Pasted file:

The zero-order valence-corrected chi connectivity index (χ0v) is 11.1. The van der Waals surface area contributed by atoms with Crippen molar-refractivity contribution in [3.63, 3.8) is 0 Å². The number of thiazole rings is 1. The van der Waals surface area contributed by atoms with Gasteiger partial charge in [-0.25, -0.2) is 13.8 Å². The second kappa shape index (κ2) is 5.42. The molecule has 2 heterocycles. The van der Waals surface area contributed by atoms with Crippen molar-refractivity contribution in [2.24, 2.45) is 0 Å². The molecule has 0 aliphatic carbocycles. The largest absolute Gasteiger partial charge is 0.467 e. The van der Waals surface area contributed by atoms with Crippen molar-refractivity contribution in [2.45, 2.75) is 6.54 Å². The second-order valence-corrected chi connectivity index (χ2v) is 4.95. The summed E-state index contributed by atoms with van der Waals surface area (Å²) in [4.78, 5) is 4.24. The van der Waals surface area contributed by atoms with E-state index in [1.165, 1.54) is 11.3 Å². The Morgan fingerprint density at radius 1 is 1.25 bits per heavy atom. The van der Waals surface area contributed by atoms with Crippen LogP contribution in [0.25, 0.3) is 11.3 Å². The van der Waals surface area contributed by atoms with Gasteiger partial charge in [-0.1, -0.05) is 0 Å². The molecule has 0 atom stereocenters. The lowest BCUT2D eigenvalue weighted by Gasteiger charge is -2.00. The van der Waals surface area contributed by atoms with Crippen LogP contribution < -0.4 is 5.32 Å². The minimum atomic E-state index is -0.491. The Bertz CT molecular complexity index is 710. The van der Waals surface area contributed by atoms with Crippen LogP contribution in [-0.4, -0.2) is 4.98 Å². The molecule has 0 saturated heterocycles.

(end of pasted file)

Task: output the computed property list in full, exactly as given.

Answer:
The zero-order valence-corrected chi connectivity index (χ0v) is 11.1. The van der Waals surface area contributed by atoms with Crippen molar-refractivity contribution in [3.63, 3.8) is 0 Å². The number of thiazole rings is 1. The van der Waals surface area contributed by atoms with Gasteiger partial charge in [-0.25, -0.2) is 13.8 Å². The second kappa shape index (κ2) is 5.42. The molecule has 2 heterocycles. The van der Waals surface area contributed by atoms with Crippen molar-refractivity contribution in [2.24, 2.45) is 0 Å². The molecule has 0 aliphatic carbocycles. The largest absolute Gasteiger partial charge is 0.467 e. The van der Waals surface area contributed by atoms with Crippen molar-refractivity contribution in [2.45, 2.75) is 6.54 Å². The second-order valence-corrected chi connectivity index (χ2v) is 4.95. The summed E-state index contributed by atoms with van der Waals surface area (Å²) in [4.78, 5) is 4.24. The van der Waals surface area contributed by atoms with E-state index in [1.165, 1.54) is 11.3 Å². The Morgan fingerprint density at radius 1 is 1.25 bits per heavy atom. The van der Waals surface area contributed by atoms with Crippen LogP contribution in [0.25, 0.3) is 11.3 Å². The van der Waals surface area contributed by atoms with Gasteiger partial charge in [-0.1, -0.05) is 0 Å². The molecule has 0 atom stereocenters. The lowest BCUT2D eigenvalue weighted by Gasteiger charge is -2.00. The van der Waals surface area contributed by atoms with Crippen LogP contribution < -0.4 is 5.32 Å². The minimum atomic E-state index is -0.491. The Bertz CT molecular complexity index is 710. The van der Waals surface area contributed by atoms with Crippen LogP contribution in [-0.4, -0.2) is 4.98 Å². The molecule has 0 saturated heterocycles.